The Power of an Apology

An apology is not a magic trick for settling a claim, but it can be remarkably effective in addressing a claimant’s need to be heard and acknowledged.  

I’ve spoken in a few of my past posts about the inherent need of people to be heard and the impact it can have on their decision making.  If someone doesn’t feel acknowledged or heard during a mediation, they can feel undervalued, ignored, misunderstood and suffer a loss of self esteem. This all negatively impacts their ability to make rational decisions and will make it difficult to reach a resolution.

For many claimants, an acknowledgement or apology is one of the main things they really want out of a mediation. It can bring them closure following a traumatic incident and drawn-out proceedings, and can help them to be more open to negotiating a resolution that will be acceptable to both sides.  An apology essentially involves a moral re-balancing of power between the parties.  I’ve seen missed settlement opportunities too many times because a party is too stubborn to acknowledge the pain and suffering experienced by a claimant and to offer an apology.  

So what makes a good apology?

  • Most importantly, it must be sincere and genuine.  A claimant who feels wronged, hurt, angry or bitter will see straight through meaningless words.  An insincere apology can actually make the matter worse and can exacerbate a dispute causing a party to dig their heels in and thwart any meaningful negotiations.
  • It should address the needs of the claimant.  Do they need recognition of the pain and suffering sustained? Do they need an acknowledgment that they have been wronged?
  • Show some empathy.  An apology doesn’t need to be an admission of fault. It can simply be an acknowledgment that they understand what the claimant has been through and are sorry for the pain and suffering that has been experienced.
  • An apology must be offered without defence.  Your client may need your help to get past their defensiveness and fear of blame when formulating and choosing the words for  their acknowledgement or apology.  A simple tip is to avoid the use of the word “but” – “I am truly sorry for the pain you have suffered, but…..” 
  • Acknowledging that nothing they can tangibly offer will make up for the damage caused.  Sure, a financial settlement will be welcomed, but it won’t take away the hurt, pain or suffering the claimant has experienced.  Often it is cathartic and healing for this to be acknowledged.  
  • The apology must be made unreservedly.  In other words, don’t make the apology dependent upon the claimant also apologising for their alleged role in the dispute.
  • The apology or acknowledgment must be made without trying to justify or explain the conduct that has led to the claim.
  • Sometimes a claimant will also want to hear that there has been a change in the respondent’s behaviour.  For example, they want to be told that a respondent has put measures in place to ensure that a similar incident will not happen again, or that they resolve not to knowingly or willingly repeat the action or behaviour that has caused or contributed to the claim.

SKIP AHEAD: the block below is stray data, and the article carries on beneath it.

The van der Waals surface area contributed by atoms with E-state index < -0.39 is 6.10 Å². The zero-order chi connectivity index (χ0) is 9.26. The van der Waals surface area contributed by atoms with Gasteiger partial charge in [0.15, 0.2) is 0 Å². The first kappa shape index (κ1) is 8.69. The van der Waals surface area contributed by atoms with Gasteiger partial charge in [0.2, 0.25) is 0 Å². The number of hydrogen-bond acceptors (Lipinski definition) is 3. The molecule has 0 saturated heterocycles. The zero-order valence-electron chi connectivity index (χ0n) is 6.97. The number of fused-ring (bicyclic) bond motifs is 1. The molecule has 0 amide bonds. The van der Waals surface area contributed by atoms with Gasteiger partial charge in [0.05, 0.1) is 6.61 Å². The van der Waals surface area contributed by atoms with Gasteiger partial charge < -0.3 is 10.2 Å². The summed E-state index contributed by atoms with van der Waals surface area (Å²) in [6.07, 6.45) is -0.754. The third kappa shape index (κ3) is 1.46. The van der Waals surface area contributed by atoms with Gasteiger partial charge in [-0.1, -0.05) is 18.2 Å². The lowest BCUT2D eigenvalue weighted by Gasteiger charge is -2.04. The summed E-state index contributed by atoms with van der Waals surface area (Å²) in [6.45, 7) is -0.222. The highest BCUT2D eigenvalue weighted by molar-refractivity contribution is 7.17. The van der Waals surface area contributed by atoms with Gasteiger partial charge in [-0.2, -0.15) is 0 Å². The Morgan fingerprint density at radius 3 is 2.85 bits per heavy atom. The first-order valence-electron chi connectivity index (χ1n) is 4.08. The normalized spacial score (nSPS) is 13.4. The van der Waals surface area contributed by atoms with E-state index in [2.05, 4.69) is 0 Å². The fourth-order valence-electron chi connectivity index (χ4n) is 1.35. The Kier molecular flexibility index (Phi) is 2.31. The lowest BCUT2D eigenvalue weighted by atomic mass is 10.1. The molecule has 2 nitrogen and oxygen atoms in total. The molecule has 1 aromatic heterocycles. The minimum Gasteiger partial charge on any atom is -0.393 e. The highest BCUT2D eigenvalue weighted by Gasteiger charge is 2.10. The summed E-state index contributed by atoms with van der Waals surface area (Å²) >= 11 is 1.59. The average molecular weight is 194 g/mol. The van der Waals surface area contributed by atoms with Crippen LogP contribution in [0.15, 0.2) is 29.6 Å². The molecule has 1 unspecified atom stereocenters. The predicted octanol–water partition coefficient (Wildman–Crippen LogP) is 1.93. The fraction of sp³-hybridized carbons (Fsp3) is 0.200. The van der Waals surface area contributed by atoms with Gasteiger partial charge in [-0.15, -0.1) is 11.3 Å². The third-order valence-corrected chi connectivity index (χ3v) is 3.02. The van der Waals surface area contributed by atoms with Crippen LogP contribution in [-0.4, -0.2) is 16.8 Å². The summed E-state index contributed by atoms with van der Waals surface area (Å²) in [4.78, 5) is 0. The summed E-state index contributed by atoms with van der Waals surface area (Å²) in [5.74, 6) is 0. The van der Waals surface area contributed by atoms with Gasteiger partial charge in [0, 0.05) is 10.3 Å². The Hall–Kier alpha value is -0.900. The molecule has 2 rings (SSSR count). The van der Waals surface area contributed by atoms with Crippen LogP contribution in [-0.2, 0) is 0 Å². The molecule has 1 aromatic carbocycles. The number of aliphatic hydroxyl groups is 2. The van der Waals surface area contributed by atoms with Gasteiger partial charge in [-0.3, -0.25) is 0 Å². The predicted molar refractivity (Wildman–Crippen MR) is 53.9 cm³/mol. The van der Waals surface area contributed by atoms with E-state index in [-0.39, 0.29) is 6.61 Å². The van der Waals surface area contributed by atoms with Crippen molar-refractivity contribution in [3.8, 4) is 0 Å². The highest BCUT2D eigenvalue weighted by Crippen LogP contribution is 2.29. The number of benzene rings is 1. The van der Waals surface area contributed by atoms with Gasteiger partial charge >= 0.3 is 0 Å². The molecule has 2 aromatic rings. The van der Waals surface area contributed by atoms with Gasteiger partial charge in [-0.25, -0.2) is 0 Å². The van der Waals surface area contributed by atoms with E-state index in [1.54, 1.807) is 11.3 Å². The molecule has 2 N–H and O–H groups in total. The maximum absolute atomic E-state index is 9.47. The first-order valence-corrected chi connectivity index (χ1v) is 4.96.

If you’re acting for a claimant, it is useful to discuss with your client whether they would like to receive an apology and in what form.  Do they want a written or verbal apology? Should it address certain issues? Does it need to be from a specific person?  It is obviously very important to convey this information to your opponent well before the mediation.

If you’re acting for a respondent, discuss whether they are prepared to make an apology or an acknowledgment and if so, what they are prepared to say.  As mentioned above, you may need to help them to prepare their apology or acknowledgment so that the right words are chosen and the appropriate tone is conveyed. 

In my experience, an apology can be a powerful tool to help resolve a matter at mediation.  Just remember though, that occasionally, but not often, an acknowledgment or apology can have the potential to make the claimant feel validated and ignite their desire to pursue the claim further.  Unfortunately, a claimant’s reaction to an apology cannot be guaranteed, it can be unpredictable and unpreventable, but more often than not, an apology has great potential to release resentment, bitterness, anger, and hurt and promote trust and open dialogue.

Finally, your mediator can often assist with the preparation of the apology or acknowledgment.  Prior to the mediation, they can consider the proposed apology and provide suggestions on any changes that may be required to adequately address the needs of the claimant. 

If you would like to discuss the skills and approach that I bring to a mediation, please contact me on 0412 048 456 or by email on